Much of the focus on smart cities in on the sensors. The first step to creating intelligence in the physical world is converting it into the digital one. To do this buildings, districts and cities have to determine what are the most important things to measure and install some type of sensing hardware to measure it. These sensors, often designed by small(er) tech companies sometimes have vulnerabilities when it comes to hacking.
Sensors are the first step to creating a smart city but they are only the data collection arm. What allows officials to implement a smart city initiative are actually the data hubs that collect all of the sensor data into one, actionable repository. While smart city sensors provide an avenue for hackers to cause harm, they pale in comparison to what could happen if a hub was hacked.
A team from IBM’s X-Force Red and Threatcare investigated possible openings for hackers in sensors hubs made by the three top producers Libelium, Echelon and Battelle. They found 17 new vulnerabilities including eight critical flaws. If these were to be exploited hackers wouldn’t just have access to some of the sensors that feed smart city intelligence, but the entire network. This would be a scary notion as we rely more and more on automated systems to control important government functions. Think about what kind of a panic could be started with a coordinated attack on traffic lights, power plants or waste treatment plants.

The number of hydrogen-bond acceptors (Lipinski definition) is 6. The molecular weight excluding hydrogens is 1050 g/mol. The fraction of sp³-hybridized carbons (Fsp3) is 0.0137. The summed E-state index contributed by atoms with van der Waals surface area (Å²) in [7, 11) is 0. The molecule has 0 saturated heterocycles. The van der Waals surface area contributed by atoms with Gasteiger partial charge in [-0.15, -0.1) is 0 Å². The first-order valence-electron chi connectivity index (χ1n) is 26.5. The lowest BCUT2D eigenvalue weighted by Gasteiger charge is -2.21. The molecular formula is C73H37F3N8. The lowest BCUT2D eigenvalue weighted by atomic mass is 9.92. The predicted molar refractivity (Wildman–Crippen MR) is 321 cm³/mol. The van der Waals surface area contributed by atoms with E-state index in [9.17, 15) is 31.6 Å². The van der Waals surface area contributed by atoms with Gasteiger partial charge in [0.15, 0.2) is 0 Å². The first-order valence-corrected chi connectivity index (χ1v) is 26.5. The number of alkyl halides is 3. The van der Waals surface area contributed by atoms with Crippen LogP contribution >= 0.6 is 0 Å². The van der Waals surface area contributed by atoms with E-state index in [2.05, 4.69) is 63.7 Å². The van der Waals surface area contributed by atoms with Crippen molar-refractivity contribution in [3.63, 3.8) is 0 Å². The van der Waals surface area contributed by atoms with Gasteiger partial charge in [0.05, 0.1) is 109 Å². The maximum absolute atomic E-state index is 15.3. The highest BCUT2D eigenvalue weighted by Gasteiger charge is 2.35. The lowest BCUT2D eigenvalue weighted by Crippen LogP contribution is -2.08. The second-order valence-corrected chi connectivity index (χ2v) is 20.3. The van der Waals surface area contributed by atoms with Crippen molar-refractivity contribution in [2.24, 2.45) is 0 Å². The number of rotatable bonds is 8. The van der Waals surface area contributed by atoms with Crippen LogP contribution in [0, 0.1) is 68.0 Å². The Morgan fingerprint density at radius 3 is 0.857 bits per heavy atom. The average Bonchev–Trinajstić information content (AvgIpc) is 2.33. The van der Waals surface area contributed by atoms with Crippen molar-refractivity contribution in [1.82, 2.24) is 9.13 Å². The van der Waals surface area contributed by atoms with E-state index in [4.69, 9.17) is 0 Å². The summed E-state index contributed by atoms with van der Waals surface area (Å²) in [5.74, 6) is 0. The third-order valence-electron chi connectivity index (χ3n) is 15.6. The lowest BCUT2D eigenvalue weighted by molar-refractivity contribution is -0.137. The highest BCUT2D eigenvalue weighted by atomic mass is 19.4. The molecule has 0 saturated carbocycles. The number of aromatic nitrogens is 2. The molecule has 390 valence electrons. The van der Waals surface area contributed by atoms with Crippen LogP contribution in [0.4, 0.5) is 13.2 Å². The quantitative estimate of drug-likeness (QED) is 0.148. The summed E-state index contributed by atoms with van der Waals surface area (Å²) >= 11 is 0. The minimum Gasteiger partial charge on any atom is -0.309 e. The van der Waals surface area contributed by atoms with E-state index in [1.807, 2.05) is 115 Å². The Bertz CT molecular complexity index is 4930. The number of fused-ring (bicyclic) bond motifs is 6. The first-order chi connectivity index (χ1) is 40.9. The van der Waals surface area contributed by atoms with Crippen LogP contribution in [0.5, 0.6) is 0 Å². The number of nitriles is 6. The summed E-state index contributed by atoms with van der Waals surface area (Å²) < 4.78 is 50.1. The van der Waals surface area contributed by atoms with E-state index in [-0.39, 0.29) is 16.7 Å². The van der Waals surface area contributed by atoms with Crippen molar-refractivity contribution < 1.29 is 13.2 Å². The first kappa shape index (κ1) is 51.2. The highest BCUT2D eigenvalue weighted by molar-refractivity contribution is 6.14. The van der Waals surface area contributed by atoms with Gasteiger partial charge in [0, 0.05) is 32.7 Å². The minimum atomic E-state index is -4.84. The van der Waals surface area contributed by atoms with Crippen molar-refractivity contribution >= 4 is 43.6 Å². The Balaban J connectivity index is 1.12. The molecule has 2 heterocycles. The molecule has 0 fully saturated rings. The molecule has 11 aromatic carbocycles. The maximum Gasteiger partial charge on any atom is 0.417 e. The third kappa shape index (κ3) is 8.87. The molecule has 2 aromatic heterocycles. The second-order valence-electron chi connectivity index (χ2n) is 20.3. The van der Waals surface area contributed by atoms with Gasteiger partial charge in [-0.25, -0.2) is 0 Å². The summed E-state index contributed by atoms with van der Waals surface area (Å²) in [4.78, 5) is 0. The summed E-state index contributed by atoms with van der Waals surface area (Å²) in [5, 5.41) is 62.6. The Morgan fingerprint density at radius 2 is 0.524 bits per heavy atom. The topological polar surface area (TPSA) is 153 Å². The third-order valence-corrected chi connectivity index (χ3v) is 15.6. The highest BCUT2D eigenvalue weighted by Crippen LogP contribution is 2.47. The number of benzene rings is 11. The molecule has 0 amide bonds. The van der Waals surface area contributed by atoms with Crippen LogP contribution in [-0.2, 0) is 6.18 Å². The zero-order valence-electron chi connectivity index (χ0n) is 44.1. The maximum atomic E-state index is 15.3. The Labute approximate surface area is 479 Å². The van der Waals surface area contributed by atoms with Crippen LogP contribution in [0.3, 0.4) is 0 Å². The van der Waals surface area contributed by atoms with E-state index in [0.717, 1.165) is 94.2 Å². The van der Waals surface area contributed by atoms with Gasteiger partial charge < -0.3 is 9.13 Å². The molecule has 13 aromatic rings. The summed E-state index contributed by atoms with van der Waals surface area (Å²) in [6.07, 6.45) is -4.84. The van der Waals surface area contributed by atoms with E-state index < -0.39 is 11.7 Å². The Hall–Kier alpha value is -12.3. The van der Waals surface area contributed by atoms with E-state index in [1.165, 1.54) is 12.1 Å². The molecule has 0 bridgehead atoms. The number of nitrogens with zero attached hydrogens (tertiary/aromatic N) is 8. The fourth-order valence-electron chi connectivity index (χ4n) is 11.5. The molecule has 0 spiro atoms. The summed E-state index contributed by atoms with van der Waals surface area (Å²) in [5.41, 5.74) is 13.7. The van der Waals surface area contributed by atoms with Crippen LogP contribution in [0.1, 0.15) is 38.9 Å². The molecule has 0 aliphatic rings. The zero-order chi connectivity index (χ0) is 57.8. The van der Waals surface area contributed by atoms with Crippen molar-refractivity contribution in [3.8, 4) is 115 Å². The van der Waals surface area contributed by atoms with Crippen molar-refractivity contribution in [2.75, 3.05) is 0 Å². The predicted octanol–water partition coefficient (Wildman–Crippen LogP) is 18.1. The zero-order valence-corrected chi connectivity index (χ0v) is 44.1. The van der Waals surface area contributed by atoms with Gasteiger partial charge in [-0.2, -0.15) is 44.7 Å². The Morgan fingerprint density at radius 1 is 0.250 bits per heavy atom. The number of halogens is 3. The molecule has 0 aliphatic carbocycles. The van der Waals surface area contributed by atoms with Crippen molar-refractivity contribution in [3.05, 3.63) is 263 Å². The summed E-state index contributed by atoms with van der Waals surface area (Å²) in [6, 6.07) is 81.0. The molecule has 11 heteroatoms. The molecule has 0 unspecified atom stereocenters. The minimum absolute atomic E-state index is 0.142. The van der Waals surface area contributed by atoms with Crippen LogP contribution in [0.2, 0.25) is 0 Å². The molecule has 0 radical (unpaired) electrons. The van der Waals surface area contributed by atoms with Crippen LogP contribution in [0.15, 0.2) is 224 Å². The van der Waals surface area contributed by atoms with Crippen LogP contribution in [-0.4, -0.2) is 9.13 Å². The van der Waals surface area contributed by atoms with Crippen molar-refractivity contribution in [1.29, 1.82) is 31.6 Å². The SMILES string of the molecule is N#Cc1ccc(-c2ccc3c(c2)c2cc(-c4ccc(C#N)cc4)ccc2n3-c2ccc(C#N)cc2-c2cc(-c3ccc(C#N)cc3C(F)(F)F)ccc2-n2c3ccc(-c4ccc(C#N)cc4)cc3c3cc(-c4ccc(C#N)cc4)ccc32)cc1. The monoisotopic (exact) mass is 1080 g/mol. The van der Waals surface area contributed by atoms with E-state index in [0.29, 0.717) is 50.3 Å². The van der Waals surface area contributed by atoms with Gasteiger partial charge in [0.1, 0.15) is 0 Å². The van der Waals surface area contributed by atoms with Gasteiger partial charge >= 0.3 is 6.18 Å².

The smart city revolution is in its infancy so a lot of new technology is yet to be created and implemented. This means that there is also a constant supply of lapses in security for hackers to exploit. As the smart city industry grows so to will the security industry that will protect it and us.